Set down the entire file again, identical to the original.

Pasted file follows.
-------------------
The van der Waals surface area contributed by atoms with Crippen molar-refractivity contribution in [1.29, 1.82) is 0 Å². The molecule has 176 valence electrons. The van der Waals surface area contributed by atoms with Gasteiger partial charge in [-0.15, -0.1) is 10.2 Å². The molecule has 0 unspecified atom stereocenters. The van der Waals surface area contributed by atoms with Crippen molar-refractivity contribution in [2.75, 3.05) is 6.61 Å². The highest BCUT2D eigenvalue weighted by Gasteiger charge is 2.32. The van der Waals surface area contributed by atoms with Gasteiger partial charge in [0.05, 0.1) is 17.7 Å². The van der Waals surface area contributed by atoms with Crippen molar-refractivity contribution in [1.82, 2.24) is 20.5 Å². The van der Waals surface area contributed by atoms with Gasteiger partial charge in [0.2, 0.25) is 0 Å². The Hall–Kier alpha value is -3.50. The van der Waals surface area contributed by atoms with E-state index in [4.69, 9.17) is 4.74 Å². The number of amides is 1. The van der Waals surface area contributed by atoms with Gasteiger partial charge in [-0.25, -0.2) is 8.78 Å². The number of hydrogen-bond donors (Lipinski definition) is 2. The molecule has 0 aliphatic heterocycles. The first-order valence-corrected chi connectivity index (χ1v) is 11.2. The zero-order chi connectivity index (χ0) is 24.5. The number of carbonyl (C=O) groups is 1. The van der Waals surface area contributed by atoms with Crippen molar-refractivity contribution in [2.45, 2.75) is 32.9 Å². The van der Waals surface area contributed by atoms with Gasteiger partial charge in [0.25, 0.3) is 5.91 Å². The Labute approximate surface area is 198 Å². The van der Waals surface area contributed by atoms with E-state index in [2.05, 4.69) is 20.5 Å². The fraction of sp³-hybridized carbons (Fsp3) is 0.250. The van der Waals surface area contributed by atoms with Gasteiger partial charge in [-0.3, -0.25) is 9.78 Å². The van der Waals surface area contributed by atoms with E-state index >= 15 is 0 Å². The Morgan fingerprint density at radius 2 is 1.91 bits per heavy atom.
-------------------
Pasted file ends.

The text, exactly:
The van der Waals surface area contributed by atoms with Crippen molar-refractivity contribution in [1.29, 1.82) is 0 Å². The molecule has 176 valence electrons. The van der Waals surface area contributed by atoms with Gasteiger partial charge in [-0.15, -0.1) is 10.2 Å². The molecule has 0 unspecified atom stereocenters. The van der Waals surface area contributed by atoms with Crippen molar-refractivity contribution in [2.75, 3.05) is 6.61 Å². The highest BCUT2D eigenvalue weighted by Gasteiger charge is 2.32. The van der Waals surface area contributed by atoms with Gasteiger partial charge in [0.05, 0.1) is 17.7 Å². The van der Waals surface area contributed by atoms with Crippen molar-refractivity contribution in [1.82, 2.24) is 20.5 Å². The van der Waals surface area contributed by atoms with Gasteiger partial charge in [0.2, 0.25) is 0 Å². The Hall–Kier alpha value is -3.50. The van der Waals surface area contributed by atoms with E-state index in [4.69, 9.17) is 4.74 Å². The number of amides is 1. The van der Waals surface area contributed by atoms with Gasteiger partial charge in [-0.25, -0.2) is 8.78 Å². The number of hydrogen-bond donors (Lipinski definition) is 2. The molecule has 0 aliphatic heterocycles. The first-order valence-corrected chi connectivity index (χ1v) is 11.2. The zero-order chi connectivity index (χ0) is 24.5. The number of carbonyl (C=O) groups is 1. The van der Waals surface area contributed by atoms with Crippen molar-refractivity contribution in [2.45, 2.75) is 32.9 Å². The van der Waals surface area contributed by atoms with Gasteiger partial charge in [0.25, 0.3) is 5.91 Å². The Labute approximate surface area is 198 Å². The van der Waals surface area contributed by atoms with E-state index in [2.05, 4.69) is 20.5 Å². The fraction of sp³-hybridized carbons (Fsp3) is 0.250. The van der Waals surface area contributed by atoms with Gasteiger partial charge in [-0.3, -0.25) is 9.78 Å². The van der Waals surface area contributed by atoms with E-state index >= 15 is 0 Å². The Morgan fingerprint density at radius 2 is 1.91 bits per heavy atom.